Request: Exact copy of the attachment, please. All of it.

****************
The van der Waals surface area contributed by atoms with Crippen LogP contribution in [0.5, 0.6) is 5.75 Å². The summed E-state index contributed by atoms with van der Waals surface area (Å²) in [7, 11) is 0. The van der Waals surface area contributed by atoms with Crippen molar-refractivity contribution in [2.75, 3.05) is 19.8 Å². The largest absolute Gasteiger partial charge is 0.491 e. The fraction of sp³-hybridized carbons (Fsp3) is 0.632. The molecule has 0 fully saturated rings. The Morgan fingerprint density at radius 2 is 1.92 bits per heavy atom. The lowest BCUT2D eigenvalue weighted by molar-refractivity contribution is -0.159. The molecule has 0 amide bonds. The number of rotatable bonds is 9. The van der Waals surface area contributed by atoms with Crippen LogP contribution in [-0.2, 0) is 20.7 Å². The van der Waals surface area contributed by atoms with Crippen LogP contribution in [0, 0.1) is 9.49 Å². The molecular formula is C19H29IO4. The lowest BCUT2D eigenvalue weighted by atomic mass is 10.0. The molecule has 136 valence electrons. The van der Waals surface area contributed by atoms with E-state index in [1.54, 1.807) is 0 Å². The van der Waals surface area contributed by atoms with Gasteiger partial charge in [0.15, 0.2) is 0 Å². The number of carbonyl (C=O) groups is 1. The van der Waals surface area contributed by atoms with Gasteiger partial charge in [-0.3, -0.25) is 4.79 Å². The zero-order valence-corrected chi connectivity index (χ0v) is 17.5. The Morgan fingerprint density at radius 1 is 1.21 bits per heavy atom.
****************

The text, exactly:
The van der Waals surface area contributed by atoms with Crippen LogP contribution in [0.5, 0.6) is 5.75 Å². The summed E-state index contributed by atoms with van der Waals surface area (Å²) in [7, 11) is 0. The van der Waals surface area contributed by atoms with Crippen molar-refractivity contribution in [2.75, 3.05) is 19.8 Å². The largest absolute Gasteiger partial charge is 0.491 e. The fraction of sp³-hybridized carbons (Fsp3) is 0.632. The molecule has 0 fully saturated rings. The Morgan fingerprint density at radius 2 is 1.92 bits per heavy atom. The lowest BCUT2D eigenvalue weighted by molar-refractivity contribution is -0.159. The molecule has 0 amide bonds. The number of rotatable bonds is 9. The van der Waals surface area contributed by atoms with Crippen LogP contribution in [-0.2, 0) is 20.7 Å². The van der Waals surface area contributed by atoms with Crippen LogP contribution in [0, 0.1) is 9.49 Å². The molecular formula is C19H29IO4. The lowest BCUT2D eigenvalue weighted by atomic mass is 10.0. The molecule has 136 valence electrons. The van der Waals surface area contributed by atoms with E-state index in [1.54, 1.807) is 0 Å². The van der Waals surface area contributed by atoms with Gasteiger partial charge in [0.15, 0.2) is 0 Å². The number of carbonyl (C=O) groups is 1. The van der Waals surface area contributed by atoms with Gasteiger partial charge in [-0.3, -0.25) is 4.79 Å². The zero-order valence-corrected chi connectivity index (χ0v) is 17.5. The Morgan fingerprint density at radius 1 is 1.21 bits per heavy atom.